“Bribery and Corruption - main enemy of the nation’’ | Sunday Observer

“Bribery and Corruption - main enemy of the nation’’

10 January, 2021

Bribery and corruption are rampant and has spread like air all over with least resistance, like a terminal cancer. Bribery is defined as giving or receiving unearned reward to influence someone‘s behaviour and corruption is defined as any unlawful or improper behaviour that seeks to give an advantage through illegitimate means. It is a criminal offence under the Penal Code and Bribery Act initially introduced in 1954 and subsequently amended from time to time. Despite attempts to control bribery and corruption it has not been successful due to unlimited greed to accumulate wealth for pleasure, enjoyment for future benefits/ saving for themselves and dependents.

It is a threat to society and the smooth running of the administrative system on rules, where rules are broken by bribe givers and takers which is considered as the order of the day. The cancer has spread in the system of administration, worldwide sparing no country. Denmark and New Zealand are rated high with 91 marks, Singapore 85, Sri Lanka and China 37 and India 38, while Sudan is at rock bottom. Denmark and New Zealand are disciplined democracies while Singapore has stringent rules in fighting corruption with their own mechanism.

They initially had a five-year plan and a separate institution to monitor and are successful as a minimum corrupted country. Corruption is damaging the reputation and the progress of a country due to administrative and political corruption found in day to day life and the citizen and the governance is not taking appropriate precautions to prevent the menace Sri Lanka being a main victim. A joint effort of all the stakeholders is necessary to reduce bribery and corruption if not for its complete eradication.

In Sri Lanka there appears to be no proper efforts, plans or program for complete eradication though there were voices of combatting bribery and corruption from time to time as a media circus. Unfortunately, it is rampant and widespread like wildfire today covering the entire nation due to the indirect blessing of being inefficient and not taking tough and meaningful measures - some say due to political interference on personal interests of politicians.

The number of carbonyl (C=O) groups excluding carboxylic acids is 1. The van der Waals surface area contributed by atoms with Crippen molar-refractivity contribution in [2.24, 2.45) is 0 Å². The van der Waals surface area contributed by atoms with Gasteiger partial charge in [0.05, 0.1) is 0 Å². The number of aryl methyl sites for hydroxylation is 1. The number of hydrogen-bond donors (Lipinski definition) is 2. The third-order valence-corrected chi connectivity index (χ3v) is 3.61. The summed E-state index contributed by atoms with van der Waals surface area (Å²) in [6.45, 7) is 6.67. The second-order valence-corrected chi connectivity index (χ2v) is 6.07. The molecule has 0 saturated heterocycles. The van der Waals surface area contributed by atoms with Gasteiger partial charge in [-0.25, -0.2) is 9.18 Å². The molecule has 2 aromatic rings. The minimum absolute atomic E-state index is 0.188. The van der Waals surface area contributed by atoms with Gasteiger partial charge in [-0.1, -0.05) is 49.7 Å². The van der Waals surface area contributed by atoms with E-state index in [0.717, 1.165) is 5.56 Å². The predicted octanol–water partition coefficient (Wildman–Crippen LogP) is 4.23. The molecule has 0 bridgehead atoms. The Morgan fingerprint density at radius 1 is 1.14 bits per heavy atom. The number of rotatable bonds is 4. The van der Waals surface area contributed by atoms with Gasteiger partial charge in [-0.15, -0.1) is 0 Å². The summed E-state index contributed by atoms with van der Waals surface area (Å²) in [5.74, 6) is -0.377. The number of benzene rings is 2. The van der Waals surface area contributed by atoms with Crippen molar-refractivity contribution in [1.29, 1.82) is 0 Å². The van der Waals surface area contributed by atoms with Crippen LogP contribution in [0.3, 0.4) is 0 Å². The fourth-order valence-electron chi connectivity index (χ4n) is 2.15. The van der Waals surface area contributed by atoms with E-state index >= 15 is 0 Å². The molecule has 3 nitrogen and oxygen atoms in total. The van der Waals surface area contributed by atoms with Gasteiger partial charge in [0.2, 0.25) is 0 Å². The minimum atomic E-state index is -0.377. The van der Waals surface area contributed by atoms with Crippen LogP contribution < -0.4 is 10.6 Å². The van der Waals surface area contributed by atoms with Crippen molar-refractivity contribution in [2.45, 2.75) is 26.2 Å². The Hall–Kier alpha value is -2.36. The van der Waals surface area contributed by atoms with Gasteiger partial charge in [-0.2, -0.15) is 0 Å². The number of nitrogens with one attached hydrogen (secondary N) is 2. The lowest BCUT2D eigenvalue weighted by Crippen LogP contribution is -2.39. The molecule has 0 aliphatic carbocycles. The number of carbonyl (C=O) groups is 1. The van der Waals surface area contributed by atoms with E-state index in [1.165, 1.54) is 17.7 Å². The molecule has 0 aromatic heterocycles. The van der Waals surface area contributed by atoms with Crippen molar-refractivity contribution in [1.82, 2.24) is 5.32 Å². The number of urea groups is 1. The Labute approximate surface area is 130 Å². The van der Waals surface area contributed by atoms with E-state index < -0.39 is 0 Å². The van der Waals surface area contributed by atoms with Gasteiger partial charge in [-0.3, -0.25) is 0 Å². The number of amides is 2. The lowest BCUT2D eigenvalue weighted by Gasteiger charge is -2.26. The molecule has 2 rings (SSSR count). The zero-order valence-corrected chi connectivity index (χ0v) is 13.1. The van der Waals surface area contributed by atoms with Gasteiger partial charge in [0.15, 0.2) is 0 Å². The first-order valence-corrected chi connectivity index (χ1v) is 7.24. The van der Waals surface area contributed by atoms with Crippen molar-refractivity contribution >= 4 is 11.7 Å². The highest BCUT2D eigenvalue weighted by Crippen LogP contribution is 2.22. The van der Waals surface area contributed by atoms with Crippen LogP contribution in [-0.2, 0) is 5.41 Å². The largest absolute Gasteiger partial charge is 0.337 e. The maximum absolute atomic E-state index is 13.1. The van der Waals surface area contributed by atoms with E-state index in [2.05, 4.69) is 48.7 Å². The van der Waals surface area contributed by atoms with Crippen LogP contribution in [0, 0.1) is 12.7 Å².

We hear in the news the helpless efforts of the line minister of environment, his repeated pleas from politicians- to keep away from sand mining, deforestation and environmental destructions. The Bribery Commission is a lonely parrot on a tree branch acting in isolation with meagre resources and small staff to cover 22 million citizens which is grossly insufficient to fight the fierce group of dishonest dragons as leaders of the world of dishonesty.

Bribery and corruption have direct dealings with the underworld, drug traffickers, illegal dealings such as smuggling and shady corrupt transactions taking place with the assistance and direct and indirect patronage of corrupt politicians. Every day we hear of disturbing news of continued corruption by politicians, their stooges and dishonest public servants. Corrupt practices at the Timber Corporation, detection of drugs in Negombo and in the sea organised by a prisoner, are current hot news that increase with no immediate and harsh steps against perpetrators and with insufficient punishments.

Offences of bribery and corruption

In Sri Lanka bribery is an offence under the Penal Code, Act No 20 of 1954 amended in 1994. The Bribery Commission is headed by the Chairman of the Commission to be of highest repute, with the Director on the apex as the chief executive with lot of responsibilities and powers, who is expected to be experienced and a professionally qualified person.

He should also have a legal background to lead the campaign against bribery and corruption -one of the greatest challenges facing the contemporary world. Jurisprudence and case law, the Judicature Act, Commission of Inquiry Act, Assets Declaration Act and other legislations too are in force to assist and combat the dangerous menace of bribery and corruption in society.

Corruption may be due to or influenced by cronyism, nepotism, patronage, peddling, influence, gratefulness mercy or such reasons to influence to perform unlawful or illegal acts for the advantage of a known party. It could be political, power of money to use force on government officers, or even private parties for illegal gains or pressure to perform illegal or unlawful acts, resulting police brutalities, and repressions of political opponent’s illegal acts which is estimated at one trillion dollars worldwide as expenses and losses incurred.

Political corruption unrestrained is named ‘Kleptocracy’ which is also known as the rule by thieves. Political corruption undermines good governance and democracy due to lack of transparency, accountability resulting in anti-national consequences on the economy, bribery and tax culture, and breakdown of the systems with the lack of checks and balances. In Sri Lanka politics and politicians at all levels are responsible for the spread of corruption and act as a barricade for the rule of law, and thereby encourage the increase of bribery and corruption.

Environmental damages, illegal sand mining, frauds in the Motor Traffic Department, Tax Department, Customs, court offices and other institutions, drug trafficking, police inaction and brutality, demands of bribery and ransom and similar unlawful and illegal acts are difficult to take place without the patronage of certain politicians and political influence.

Therefore, the legal system, and the anti-bribery mechanism led by the Commission to Investigate Allegations of Bribery or Corruption (CIABOC) is incapable due to the lack of will, strategy, and resources, of the institutions and the public is also responsible for the escalation of this menace.